When asked what I do, my gut reaction is just to say “I do the Matt Bud thing.” In a sense, I don’t know what I do anymore, I just do. You see, I have been at it a while and I don’t tend to spend a lot of time thinking about it. (Frankly, I don’t have a lot of time TO think about it.)
To a degree, those of us in the financial professions tend NOT to spend a lot of time thinking about the value we bring to the organizations we serve. We are for the most part long service employees. If the company didn’t value our services, I assume that we wouldn’t be able to hang around so long. We also tend to be modest types (although there are a few braggarts among us) and we tend not to take full credit for things we do.
Well, now that you are in a marketing mode (hoping to sell your services to the highest bidder), you need to be analytical and introspective about what it is or what it was you were doing every day.
It is easy to think that as senior financial folks, all we do is create reports for others to read. (Gosh, are we modest or what?) Generally we do create a tremendous amount of information. What I think we may not recognize is that by speaking to the users of our information and modifying, pruning and expanding in other places the data we are presenting, we are influencing events. Information is power, and the really important information of any organization (like whether or not we are making a profit), flows through our fingertips.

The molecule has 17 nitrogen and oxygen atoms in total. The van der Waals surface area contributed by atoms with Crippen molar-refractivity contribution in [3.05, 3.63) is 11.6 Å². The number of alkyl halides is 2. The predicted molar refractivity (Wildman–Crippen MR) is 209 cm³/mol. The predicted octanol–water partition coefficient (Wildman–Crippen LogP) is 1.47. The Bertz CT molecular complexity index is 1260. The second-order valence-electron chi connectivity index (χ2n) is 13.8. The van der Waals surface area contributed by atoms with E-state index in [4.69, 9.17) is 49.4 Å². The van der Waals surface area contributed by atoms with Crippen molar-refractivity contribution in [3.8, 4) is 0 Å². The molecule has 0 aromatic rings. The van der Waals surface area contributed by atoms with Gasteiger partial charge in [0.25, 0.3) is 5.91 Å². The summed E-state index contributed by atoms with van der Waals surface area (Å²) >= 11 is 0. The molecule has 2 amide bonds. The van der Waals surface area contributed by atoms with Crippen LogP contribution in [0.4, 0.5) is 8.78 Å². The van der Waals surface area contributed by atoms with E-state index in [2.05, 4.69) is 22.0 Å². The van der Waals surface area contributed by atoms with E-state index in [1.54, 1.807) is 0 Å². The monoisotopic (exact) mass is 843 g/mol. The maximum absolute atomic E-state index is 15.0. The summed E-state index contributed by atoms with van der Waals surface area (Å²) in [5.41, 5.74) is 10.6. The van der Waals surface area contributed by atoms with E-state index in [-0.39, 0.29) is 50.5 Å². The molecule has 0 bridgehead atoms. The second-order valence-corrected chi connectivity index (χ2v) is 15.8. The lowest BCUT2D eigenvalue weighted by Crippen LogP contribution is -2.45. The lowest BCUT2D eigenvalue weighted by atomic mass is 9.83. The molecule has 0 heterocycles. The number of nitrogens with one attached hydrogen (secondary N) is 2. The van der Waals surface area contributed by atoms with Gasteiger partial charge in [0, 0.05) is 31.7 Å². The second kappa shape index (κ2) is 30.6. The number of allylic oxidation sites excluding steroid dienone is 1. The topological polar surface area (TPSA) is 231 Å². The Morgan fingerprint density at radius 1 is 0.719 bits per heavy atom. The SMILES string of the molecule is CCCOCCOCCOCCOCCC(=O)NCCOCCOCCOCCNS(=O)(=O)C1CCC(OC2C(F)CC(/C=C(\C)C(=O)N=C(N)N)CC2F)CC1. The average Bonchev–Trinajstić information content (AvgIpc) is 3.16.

Our role in the organization is not always well understood by others. Sometimes it appears that all we have been put in charge of is the word “no.” Often times we have been put in charge of this word, but as I liked to joke when I was in the Advertising industry, I had limited authority.
Limited authority or not, I learned early on that the information and knowledge I had was easier to wield as a weapon than the word no. I influenced events and I had an impact. In short, I created great value to my employers because I was able to persuade those around me to be attentive to economic facts of life that they would have preferred to ignore.
So, before you head off to that next interview, give some thought to how you created enough value to your employers that they were willing to keep you on payroll. I know you were doing something, but what?
Keep in mind that every story you tell is more than likely going to be told to a non-financial person. As the oracle of all wisdom (at least financial) in the company, how did you work to enforce discipline? How did you get the non-financial folks to seek you out? In short, how did you create value?
Tell the story in clear terms and you may be on your way to that next great job.